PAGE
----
Rose v. Hecht

Annotate this Case
[Civ. Nos. 17043, 17044.

Second Dist., Div. Two.

Nov. 17, 1949.]

ZELLETTA M. ROSE et al., Respondents, v. BEN HECHT et al., Appellants.

[Two Cases.]


Benjamin J. Goodman for Appellants.

A. Brigham Rose for Respondents.



The question for decision is whether the actual tender of payment of an instalment of rent stops the running of interest as of the date of the tender.

On February 15, 1944, respondents leased their hotel property to one Wolfe and his wife for a term of five years. The rental to be paid was $1,225 per month with an election to take in lieu of the fixed sum, 30 per cent of the rent revenue from the hotel. The date when such election could be exercised was not definite. As soon as the lease was assigned to appellants respondents refused to acknowledge the validity thereof and in April, 1945, instituted an action against the Wolfes to reform the lease, and appellants were joined as defendants. Final judgment denying reformation was not entered until after the order of submission of the instant actions, Lori, Ltd. v. Wolfe, 85 Cal. App. 2d 54 [192 P.2d 112]. However, despite the facts (1) that judgment denying such relief by the trial court had been entered, (2) that there was no covenant against assignments of the lease and (3) that appellants had tendered [94 Cal. App. 2d 664] all payments of rentals provided thereby to be paid on December 24, 1945, respondents sued appellants asserting a nuisance, breach of lease and demanded payment of rents. In this they failed. On January 4, 1946, they commenced a series of six legal actions against appellants for rents due and in each instance attached appellants' bank accounts. At the time of the levy of each writ the bank held sums far in excess of the amount demanded and respondents held appellants' checks on the same banks for the sums due according to the lease. When appellants surrendered possession, June 15, 1947, their funds in the banks under attachment totaled $49,454.63, while respondents had received checks aggregating $48,312.20, drawn on the very accounts which had been attached. Each check had been tendered in payment of rent for a definite period and their total was the amount of rent that had been earned under the lease. Only the last two actions filed are involved herein. The first of these was filed March 31, 1947, and was for "the reasonable value of the use and occupation of the premises" from February 15 to December 14, 1946, and demanded $23,633.44. It alleged that defendants had offered to pay the sum of $23,633.44 for the period in question but that plaintiffs "were in a dilemma and could not accept it without prejudicing their rights." The second of the instant actions was filed August 1, 1947, and was based on six checks theretofore issued by appellants to respondents. The sum demanded was $12,178.67. fn. *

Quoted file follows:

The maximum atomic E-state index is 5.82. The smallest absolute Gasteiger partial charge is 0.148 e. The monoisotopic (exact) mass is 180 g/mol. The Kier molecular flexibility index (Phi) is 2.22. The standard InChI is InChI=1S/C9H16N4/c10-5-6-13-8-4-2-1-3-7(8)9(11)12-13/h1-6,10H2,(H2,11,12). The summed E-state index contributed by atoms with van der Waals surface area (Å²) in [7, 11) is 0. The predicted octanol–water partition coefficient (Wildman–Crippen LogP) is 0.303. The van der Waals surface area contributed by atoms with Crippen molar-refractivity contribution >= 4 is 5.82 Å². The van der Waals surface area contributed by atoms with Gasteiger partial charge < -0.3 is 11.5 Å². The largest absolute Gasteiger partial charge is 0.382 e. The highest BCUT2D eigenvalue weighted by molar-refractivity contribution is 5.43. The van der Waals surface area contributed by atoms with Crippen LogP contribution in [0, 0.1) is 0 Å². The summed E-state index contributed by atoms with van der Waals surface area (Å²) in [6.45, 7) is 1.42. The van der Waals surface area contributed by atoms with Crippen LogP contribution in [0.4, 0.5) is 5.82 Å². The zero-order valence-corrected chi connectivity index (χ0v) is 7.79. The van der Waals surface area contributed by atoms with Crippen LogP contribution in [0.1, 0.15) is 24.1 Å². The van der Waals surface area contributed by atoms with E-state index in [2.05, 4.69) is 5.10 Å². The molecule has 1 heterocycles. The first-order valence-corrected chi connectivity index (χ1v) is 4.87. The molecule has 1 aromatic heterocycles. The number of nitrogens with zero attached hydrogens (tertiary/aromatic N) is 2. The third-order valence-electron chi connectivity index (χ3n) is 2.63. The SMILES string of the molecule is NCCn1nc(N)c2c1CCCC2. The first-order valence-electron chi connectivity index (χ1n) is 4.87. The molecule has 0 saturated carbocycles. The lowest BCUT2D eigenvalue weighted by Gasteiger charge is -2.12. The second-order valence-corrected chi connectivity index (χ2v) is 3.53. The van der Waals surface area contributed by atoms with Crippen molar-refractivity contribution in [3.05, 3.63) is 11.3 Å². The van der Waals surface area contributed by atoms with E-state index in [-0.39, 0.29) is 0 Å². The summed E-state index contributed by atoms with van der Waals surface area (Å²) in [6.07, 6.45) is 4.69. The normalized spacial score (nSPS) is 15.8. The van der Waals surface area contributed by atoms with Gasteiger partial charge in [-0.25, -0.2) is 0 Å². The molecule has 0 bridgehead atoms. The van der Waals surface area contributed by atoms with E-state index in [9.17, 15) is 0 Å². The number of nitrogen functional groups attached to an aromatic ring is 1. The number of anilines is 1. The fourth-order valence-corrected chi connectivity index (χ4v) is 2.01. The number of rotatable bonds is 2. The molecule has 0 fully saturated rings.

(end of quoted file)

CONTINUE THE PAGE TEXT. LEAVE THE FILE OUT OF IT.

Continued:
Judgments were rendered for the principal sums of $22,633.44 fn. * and $12,178.76 and for accrued interest at 7 per cent per annum on the two amounts, to wit, $3,234.68 and $1,243.33, respectively. The instant appeals are taken from the two awards of interest.

Appellants contend that their due and faithful tender of each instalment of rental and the rejection thereof by respondents entitle them to be relieved of the interest charges. Such contention is well supported by the evidence and conforms with the law. That at no time did respondents acknowledge appellants as their tenants is shown by respondents' numerous letters. The testimony of appellants proves that they offered their own checks and cashier's checks in payment of all accrued [94 Cal. App. 2d 665] rentals and that no offer was ever refused on account of the form of the tender. When checks were rejected, cash was vainly offered in the full amounts. As respondents attached for the accrued rentals for the successive periods appellants issued their checks to respondents for the sums due. Thereupon, appellants requested them to release the attachment so that their checks would be honored. Such requests were without avail. When two cashier's checks were received by respondents in 1945, respondents returned them with the statement that they did not recognize appellants as "indebted to them in any manner or in any respect for the payment of rent or otherwise." Respondents' counsel admitted that the checks were periodically sent to him by appellants. Henry Schaefer, attorney for E. E. Wolfe, testified that in the presence of Judge Scheinman he offered to pay Attorney Rose, agent for respondents, all rents due at the time and he offered to enter into a stipulation that respondents by accepting the rents would not yield their claims or contentions in the pending actions for reformation and unlawful detainer. Mr. Rose declined for fear that such a stipulation would prejudice respondents or that it would alter their position.